Image_6_The Interaction Mechanism Between Herpes Simplex Virus 1 Glycoprotein D and Host Antiviral Protein Viperin.jpg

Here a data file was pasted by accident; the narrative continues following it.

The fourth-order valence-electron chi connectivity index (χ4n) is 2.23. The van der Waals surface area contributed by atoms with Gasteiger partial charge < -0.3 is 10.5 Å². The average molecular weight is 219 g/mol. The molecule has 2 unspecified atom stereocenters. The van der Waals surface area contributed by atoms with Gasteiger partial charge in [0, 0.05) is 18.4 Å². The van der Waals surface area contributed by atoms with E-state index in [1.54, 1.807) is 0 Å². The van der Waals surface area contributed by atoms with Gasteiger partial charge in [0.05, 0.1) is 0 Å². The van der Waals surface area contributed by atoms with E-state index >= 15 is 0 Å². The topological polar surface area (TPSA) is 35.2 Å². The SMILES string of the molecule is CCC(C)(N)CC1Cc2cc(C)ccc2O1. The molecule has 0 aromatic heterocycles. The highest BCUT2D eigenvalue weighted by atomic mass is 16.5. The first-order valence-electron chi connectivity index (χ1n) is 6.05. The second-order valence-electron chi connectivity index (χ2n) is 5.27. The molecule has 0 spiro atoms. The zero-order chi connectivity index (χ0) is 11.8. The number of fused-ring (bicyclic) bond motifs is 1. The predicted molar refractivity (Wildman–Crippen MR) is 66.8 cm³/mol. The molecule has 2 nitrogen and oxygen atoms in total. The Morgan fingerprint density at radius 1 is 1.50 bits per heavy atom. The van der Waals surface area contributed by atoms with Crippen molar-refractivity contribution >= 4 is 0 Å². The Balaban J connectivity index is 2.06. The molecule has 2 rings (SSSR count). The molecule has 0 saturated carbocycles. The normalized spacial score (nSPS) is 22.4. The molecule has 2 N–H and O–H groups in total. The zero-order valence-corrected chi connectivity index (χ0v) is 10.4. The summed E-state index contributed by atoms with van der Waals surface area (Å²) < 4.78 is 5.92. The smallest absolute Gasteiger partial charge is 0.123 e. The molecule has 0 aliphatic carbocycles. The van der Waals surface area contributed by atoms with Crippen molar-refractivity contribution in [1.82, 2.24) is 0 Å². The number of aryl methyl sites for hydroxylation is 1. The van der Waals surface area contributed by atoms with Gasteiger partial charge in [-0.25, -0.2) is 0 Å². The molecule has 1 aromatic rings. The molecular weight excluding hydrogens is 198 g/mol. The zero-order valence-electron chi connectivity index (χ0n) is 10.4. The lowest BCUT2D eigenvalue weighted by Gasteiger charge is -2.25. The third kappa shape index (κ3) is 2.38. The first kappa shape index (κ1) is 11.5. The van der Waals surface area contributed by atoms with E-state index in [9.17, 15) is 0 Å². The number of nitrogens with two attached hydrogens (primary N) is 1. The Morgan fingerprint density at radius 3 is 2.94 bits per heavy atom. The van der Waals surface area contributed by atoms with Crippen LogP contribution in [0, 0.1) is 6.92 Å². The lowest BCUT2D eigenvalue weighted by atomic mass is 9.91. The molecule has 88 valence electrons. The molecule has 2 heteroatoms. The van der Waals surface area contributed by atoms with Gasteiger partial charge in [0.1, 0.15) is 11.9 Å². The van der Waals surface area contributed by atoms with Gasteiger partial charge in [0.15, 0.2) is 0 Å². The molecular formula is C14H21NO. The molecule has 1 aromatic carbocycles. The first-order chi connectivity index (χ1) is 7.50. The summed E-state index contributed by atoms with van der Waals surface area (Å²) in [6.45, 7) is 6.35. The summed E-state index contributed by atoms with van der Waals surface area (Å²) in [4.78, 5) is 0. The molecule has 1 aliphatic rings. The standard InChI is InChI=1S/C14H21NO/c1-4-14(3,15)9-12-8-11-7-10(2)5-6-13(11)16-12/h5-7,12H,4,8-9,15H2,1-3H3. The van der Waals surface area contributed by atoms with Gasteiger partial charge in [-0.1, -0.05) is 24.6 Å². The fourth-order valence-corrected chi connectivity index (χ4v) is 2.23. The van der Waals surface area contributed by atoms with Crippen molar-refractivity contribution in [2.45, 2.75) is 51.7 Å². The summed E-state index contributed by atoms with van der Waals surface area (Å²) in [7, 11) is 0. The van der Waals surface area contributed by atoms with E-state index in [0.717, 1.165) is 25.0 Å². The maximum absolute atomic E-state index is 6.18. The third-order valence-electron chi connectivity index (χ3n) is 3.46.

Viperin is an interferon-inducible protein that responsible for a variety of antiviral responses to different viruses. Our previous study has shown that the ribonuclease UL41 of herpes simplex virus 1 (HSV-1) can degrade the mRNA of viperin to promote HSV-1 replication. However, it is not clear whether other HSV-1 encoded proteins can regulate the function of viperin. Here, one novel viperin associated protein, glycoprotein D (gD), was identified. To verify the interaction between gD and viperin, gD and viperin expression plasmids were firstly co-transfected into COS-7 cells, and fluorescence microscope showed they co-localized at the perinuclear region, then this potential interaction was confirmed by co-immunoprecipitation (Co-IP) assays. Moreover, confocal microscopy demonstrated that gD and viperin co-localized at the Golgi body and lipid droplets. Furthermore, dual-luciferase reporter and Co-IP assays showed gD and viperin interaction leaded to the increase of IRF7-mediated IFN-β expression through promoting viperin and IRAK1 interaction and facilitating K63-linked IRAK1 polyubiquitination. Nevertheless, gD inhibited TRAF6-induced NF-κB activity by decreasing the interaction of viperin and TRAF6. In addition, gD restrained viperin-mediated interaction between IRAK1 and TRAF6. Eventually, gD and viperin interaction was corroborated to significantly inhibit the proliferation of HSV-1. Taken together, this study would open up new avenues toward delineating the function and physiological significance of gD and viperin during HSV-1 replication cycle.